The Gospel According to Prozac
Elise Walters, a devout Christian, woke up every morning with one thought: "I want to die." Despite repeated prayers and counseling with standard spiritualizing remedies to "willpower" her way to wellness, Walters agonized every day with depression. (For reasons of confidentiality, the names of some people on antidepressants have been changed.)
Don Timons, a top executive in an evangelical organization, had a reputation for a bad temper that led to lashing out at coworkers. For Timons, a decade-long depression expressed itself in an anger he felt unable to control. Repeated confessions of repentance for his inappropriate outbursts accompanied repeated pleas to God for help with his rage-to no avail.
Three weeks after having been prescribed the antidepressant Prozac, Timons felt an underlying change that mushroomed into a transformation "akin to how I felt during my conversion experience." Not only did the depression lift, so did the uncontrollable anger.
Walters had a similar experience. A few weeks after taking Prozac, she says, "I felt like living again. And I began to experience God like I never had before."
Can it be that a pill can do what the Holy Spirit or human will could not? Why is it that a drug influencing the levels of a certain neurotransmitter can have such dramatic results in people when prayer and good intentions seem to have been inadequate?
These questions naturally lead to another: Can a pill bring us closer to God? Carlos Ramirez believes so. Diagnosed earlier this year with depression, Ramirez has been on Prozac for eight months. "It totally revolutionized my relationship with God. For years I had pleaded with God to change me. My depression was having a destructive effect on my marriage and on my ability to trust God. I can say now not only is my marriage more stable, but I feel closer to God than I ever have."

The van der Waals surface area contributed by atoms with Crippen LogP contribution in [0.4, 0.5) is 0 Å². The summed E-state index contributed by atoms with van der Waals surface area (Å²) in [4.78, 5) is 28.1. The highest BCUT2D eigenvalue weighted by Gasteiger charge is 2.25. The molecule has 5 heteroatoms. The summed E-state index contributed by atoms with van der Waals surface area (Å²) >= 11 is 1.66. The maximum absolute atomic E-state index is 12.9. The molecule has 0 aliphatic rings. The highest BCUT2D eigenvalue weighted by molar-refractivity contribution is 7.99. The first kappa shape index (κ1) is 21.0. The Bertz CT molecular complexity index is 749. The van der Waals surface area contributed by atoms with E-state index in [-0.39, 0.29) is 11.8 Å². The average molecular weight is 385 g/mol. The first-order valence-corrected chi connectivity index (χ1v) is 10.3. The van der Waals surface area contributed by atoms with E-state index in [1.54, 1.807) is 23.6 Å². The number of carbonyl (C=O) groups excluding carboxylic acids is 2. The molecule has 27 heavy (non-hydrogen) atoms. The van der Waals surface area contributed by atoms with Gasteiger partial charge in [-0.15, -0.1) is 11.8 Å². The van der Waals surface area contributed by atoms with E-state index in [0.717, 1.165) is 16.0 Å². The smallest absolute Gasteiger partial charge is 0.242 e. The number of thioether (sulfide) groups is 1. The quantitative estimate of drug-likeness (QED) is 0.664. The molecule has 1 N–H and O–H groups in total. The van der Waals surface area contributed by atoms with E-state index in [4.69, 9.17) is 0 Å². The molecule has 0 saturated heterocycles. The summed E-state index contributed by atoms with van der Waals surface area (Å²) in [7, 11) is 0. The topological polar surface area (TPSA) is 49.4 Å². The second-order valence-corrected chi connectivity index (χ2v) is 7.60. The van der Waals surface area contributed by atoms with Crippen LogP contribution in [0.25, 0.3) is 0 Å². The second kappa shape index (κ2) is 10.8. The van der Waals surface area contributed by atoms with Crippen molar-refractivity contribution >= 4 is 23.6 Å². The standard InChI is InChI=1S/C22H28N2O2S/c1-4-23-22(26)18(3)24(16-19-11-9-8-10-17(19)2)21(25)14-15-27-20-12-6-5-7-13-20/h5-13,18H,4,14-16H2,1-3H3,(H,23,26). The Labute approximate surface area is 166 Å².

Prozac was introduced to the world in 1988 and has since raised obvious questions about depression and the unregulated use of antidepressants. But the drug is also a metaphor for advances in biopharmacology that are enabling scientists to pinpoint the chemicals and areas in our brains where our different personalities, quirks, and abilities are defined and to potentially adjust them based on our personal needs or wishes.
With such biopharmacological methodology in place, Christians must ultimately address a hard question: Are Prozac and similar antidepressants potentially a shortcut for people to feel good without the character-forming discipline of faith and religious belief?
Prozac's popularity is due to its remarkable success in curing clinically depressed patients. Prozac and its fraternal drugs, Zoloft and Paxil, use a flouxetine compound that helps the body increase its levels of serotonin. Serotonin is the neurotransmitter that has been linked with feelings of well-being. Depressed individuals typically have low levels of serotonin available to their brain cells because of its rapid absorption by other cells throughout the body.
Although earlier antidepressants have been as effective as Prozac in treating depression, Prozac has comparatively milder and fewer side effects-which may include edginess, nausea, insomnia, weight gain, and failure to reach orgasm during sex; the side effects of the older antidepressants include dryness of the mouth and eyes, sensitivity to bright light, blurry vision, constipation, anxiety, weight gain, cardiovascular problems, and various sexual dysfunctions.
Sixty to 80 percent of clinically depressed patients benefit from Prozac or similar antidepressants. ("Clinically depressed" means those who have a variety of symptoms, including low self-esteem, deep sadness, eating/sleeping/ sexual disturbances, or suicidal feelings.) It is not surprising, then, that, with 17 percent of the population suffering from major depression at some point in their lives, nearly 1 million Prozac prescriptions are filled each month in the United States alone.